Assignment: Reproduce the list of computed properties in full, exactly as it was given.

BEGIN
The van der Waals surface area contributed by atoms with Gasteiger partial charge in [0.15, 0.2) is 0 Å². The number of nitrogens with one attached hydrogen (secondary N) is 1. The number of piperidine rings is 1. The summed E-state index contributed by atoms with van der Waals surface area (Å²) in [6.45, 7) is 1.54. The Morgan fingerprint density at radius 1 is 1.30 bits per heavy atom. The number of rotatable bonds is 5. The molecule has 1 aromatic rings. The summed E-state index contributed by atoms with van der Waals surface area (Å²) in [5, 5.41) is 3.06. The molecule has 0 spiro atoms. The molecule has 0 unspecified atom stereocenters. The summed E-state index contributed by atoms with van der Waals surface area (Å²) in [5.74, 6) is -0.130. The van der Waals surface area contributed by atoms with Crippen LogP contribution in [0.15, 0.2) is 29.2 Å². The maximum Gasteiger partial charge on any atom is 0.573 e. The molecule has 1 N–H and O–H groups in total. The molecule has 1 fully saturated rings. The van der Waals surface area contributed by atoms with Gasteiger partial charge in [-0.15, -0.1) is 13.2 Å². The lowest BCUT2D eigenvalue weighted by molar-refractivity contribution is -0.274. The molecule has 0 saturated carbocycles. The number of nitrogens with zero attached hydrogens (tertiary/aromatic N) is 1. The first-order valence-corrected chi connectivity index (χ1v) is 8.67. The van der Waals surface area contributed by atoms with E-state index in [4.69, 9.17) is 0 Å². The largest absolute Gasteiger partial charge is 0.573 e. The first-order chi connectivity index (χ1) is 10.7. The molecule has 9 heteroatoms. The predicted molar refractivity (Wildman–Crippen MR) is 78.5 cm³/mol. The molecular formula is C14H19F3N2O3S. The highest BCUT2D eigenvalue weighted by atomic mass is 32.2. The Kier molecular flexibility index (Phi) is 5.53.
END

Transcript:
The van der Waals surface area contributed by atoms with Gasteiger partial charge in [0.15, 0.2) is 0 Å². The number of nitrogens with one attached hydrogen (secondary N) is 1. The number of piperidine rings is 1. The summed E-state index contributed by atoms with van der Waals surface area (Å²) in [6.45, 7) is 1.54. The Morgan fingerprint density at radius 1 is 1.30 bits per heavy atom. The number of rotatable bonds is 5. The molecule has 1 aromatic rings. The summed E-state index contributed by atoms with van der Waals surface area (Å²) in [5, 5.41) is 3.06. The molecule has 0 spiro atoms. The molecule has 0 unspecified atom stereocenters. The summed E-state index contributed by atoms with van der Waals surface area (Å²) in [5.74, 6) is -0.130. The van der Waals surface area contributed by atoms with Crippen LogP contribution in [0.15, 0.2) is 29.2 Å². The maximum Gasteiger partial charge on any atom is 0.573 e. The molecule has 1 N–H and O–H groups in total. The molecule has 1 fully saturated rings. The van der Waals surface area contributed by atoms with Gasteiger partial charge in [-0.15, -0.1) is 13.2 Å². The lowest BCUT2D eigenvalue weighted by molar-refractivity contribution is -0.274. The molecule has 0 saturated carbocycles. The number of nitrogens with zero attached hydrogens (tertiary/aromatic N) is 1. The first-order valence-corrected chi connectivity index (χ1v) is 8.67. The van der Waals surface area contributed by atoms with E-state index in [4.69, 9.17) is 0 Å². The largest absolute Gasteiger partial charge is 0.573 e. The first-order chi connectivity index (χ1) is 10.7. The molecule has 9 heteroatoms. The predicted molar refractivity (Wildman–Crippen MR) is 78.5 cm³/mol. The molecular formula is C14H19F3N2O3S. The highest BCUT2D eigenvalue weighted by atomic mass is 32.2. The Kier molecular flexibility index (Phi) is 5.53.